There is something that is so formative about the relationships we have with our fathers. Their very presence and purpose in our lives can affect our ambitions, our relationships, and our worth. They can determine how a girl feels she deserves to be treated. It can model how a boy thinks he should treat girls. It can mould us as those who dare to be different, who strive for more than what society expects of us. It can show us that we deserve to be seen, heard, and loved.
Certain is it that there is no kind of affection so purely angelic as of a father to a daughter. In love to our wives there is desire; to our sons, ambition; but to our daughters there is something which there are no words to express.
That’s not to say that the relationships we have with our mothers isn’t influential. It is, in some of the ways I’ve already mentioned, and in other different and important ways, but their devotion, love, time, and investment in our lives often comes across as an expectation of our society, as a natural role. Think about it. I have often heard the phrase, “What kind of mother leaves her children?” but cannot remember a time where I’ve heard a father mentioned in this context. You cannot deny that, whether our culture or the power of nature have determined them, motherhood and fatherhood are seen very differently and that must mean that their involvement (or lack of) in our lives has a varying impact.
Whatever it is, where motherhood is so often deemed to be “instinct,” fatherhood seems to be accepted as a process of intentional choosing. It is a daily decision of how much you will give to your children. How will you handle those more unpleasant tasks of parenting? The broken nights? The worst sorts of nappies? Mopping sick out of hair at midnight? Is it someone else’s job or is it equally yours to do? In what way will you teach your child that he/she is valuable? Will you teach them that it is okay to ignore the real world for a virtual one or will you pick up that Cinderalla Duplo and in the most high-pitched voice you can muster, talk about her horse and carriage? How will you treat the societal pressures that are passed down of what it is to be a man? Will that be reinforced or will you show your children, by example, that communicating your feelings is healthy and helpful.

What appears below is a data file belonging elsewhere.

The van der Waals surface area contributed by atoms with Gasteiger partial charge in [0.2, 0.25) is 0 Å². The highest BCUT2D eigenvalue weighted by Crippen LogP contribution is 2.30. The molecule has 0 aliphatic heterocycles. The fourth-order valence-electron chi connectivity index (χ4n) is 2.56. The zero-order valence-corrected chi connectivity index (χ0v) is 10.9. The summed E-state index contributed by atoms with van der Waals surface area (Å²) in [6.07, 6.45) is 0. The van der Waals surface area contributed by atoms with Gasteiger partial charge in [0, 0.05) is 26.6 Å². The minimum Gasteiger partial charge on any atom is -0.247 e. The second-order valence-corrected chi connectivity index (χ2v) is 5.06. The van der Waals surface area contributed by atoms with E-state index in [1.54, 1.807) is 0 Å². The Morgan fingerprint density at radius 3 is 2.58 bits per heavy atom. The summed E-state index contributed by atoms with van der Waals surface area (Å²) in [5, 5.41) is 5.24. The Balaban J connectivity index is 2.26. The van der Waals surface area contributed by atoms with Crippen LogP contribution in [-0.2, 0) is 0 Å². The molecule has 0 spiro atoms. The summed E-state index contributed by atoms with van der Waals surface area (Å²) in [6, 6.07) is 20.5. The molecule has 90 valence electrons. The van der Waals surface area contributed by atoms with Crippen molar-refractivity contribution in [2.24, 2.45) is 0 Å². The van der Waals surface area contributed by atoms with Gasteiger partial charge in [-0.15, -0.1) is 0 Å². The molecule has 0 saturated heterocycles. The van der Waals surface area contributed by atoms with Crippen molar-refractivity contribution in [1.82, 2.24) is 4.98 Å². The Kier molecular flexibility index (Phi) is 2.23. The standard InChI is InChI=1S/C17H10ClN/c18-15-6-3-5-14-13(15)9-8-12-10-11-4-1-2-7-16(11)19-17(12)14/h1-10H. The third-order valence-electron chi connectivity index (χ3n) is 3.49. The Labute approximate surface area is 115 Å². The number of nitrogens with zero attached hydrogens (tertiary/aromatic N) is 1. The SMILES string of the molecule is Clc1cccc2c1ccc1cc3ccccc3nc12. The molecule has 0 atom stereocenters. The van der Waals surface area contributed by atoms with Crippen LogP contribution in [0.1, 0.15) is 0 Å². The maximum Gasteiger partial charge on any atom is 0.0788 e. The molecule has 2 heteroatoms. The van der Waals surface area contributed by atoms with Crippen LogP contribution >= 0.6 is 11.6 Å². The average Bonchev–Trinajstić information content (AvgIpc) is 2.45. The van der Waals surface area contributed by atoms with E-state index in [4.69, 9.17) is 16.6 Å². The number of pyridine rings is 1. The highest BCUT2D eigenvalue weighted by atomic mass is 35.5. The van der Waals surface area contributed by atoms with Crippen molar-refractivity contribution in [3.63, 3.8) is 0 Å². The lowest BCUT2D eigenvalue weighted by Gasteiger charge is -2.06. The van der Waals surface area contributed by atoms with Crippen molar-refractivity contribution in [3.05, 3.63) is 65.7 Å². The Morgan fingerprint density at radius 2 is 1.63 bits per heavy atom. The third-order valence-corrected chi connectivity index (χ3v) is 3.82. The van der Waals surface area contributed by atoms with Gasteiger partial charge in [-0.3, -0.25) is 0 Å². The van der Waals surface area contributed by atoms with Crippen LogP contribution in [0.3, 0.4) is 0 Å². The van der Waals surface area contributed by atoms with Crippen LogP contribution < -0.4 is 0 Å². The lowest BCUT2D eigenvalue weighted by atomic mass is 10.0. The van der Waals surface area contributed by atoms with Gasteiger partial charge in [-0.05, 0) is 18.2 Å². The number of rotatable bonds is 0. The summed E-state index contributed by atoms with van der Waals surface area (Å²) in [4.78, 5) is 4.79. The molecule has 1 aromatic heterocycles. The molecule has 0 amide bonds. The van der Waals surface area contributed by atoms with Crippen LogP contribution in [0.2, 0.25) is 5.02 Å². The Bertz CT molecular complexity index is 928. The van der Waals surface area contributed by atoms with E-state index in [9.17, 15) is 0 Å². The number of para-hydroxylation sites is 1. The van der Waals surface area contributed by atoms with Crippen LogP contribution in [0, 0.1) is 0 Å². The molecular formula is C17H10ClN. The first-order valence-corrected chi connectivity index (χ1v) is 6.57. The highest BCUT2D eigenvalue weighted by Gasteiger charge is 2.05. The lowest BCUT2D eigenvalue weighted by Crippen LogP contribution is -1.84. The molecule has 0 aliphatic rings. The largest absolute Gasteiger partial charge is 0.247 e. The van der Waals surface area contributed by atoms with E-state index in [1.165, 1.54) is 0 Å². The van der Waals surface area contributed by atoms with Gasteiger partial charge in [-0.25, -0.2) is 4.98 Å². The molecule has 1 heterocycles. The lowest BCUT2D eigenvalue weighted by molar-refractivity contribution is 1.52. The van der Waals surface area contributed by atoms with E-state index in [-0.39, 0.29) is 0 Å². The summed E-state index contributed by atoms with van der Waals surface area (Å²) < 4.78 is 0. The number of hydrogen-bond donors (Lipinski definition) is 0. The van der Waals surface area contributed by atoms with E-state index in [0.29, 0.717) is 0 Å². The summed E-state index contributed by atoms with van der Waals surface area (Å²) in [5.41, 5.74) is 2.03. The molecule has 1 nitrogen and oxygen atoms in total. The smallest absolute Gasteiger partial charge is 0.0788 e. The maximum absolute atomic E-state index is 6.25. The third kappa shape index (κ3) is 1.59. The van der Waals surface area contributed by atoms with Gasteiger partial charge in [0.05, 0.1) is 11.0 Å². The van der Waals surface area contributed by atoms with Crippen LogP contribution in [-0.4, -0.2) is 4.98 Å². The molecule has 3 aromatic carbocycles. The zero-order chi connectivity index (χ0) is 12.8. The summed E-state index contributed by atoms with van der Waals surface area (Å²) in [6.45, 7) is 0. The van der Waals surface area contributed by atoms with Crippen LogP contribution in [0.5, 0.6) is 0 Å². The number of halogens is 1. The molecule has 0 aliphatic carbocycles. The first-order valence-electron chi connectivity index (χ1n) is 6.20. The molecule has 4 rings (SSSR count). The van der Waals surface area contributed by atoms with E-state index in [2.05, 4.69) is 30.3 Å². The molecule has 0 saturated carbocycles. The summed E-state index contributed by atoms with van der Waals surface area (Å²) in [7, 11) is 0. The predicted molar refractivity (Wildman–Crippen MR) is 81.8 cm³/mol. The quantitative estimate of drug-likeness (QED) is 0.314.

The best fathers I have seen have shown me that it is a choice to make every attempt to know your child and to throw yourself into whatever has taken their heart.
The Native would’ve said he wasn’t a natural when we began this parenting journey. He would tense when a newborn was laid in his arms. He had never changed a nappy. He used to panic if she peed in the tub. He has chosen to throw himself, not just into this whole crazy rollercoaster of fatherhood, but he has fully poured his life into hers time and time and time again. And I know that his involvement will build her confidence, worth, and security because I can see it now. He is already helping to encourage and shape her personality and interests. I am so blessed to be parenting beside him. She is so blessed to call him her Daddy.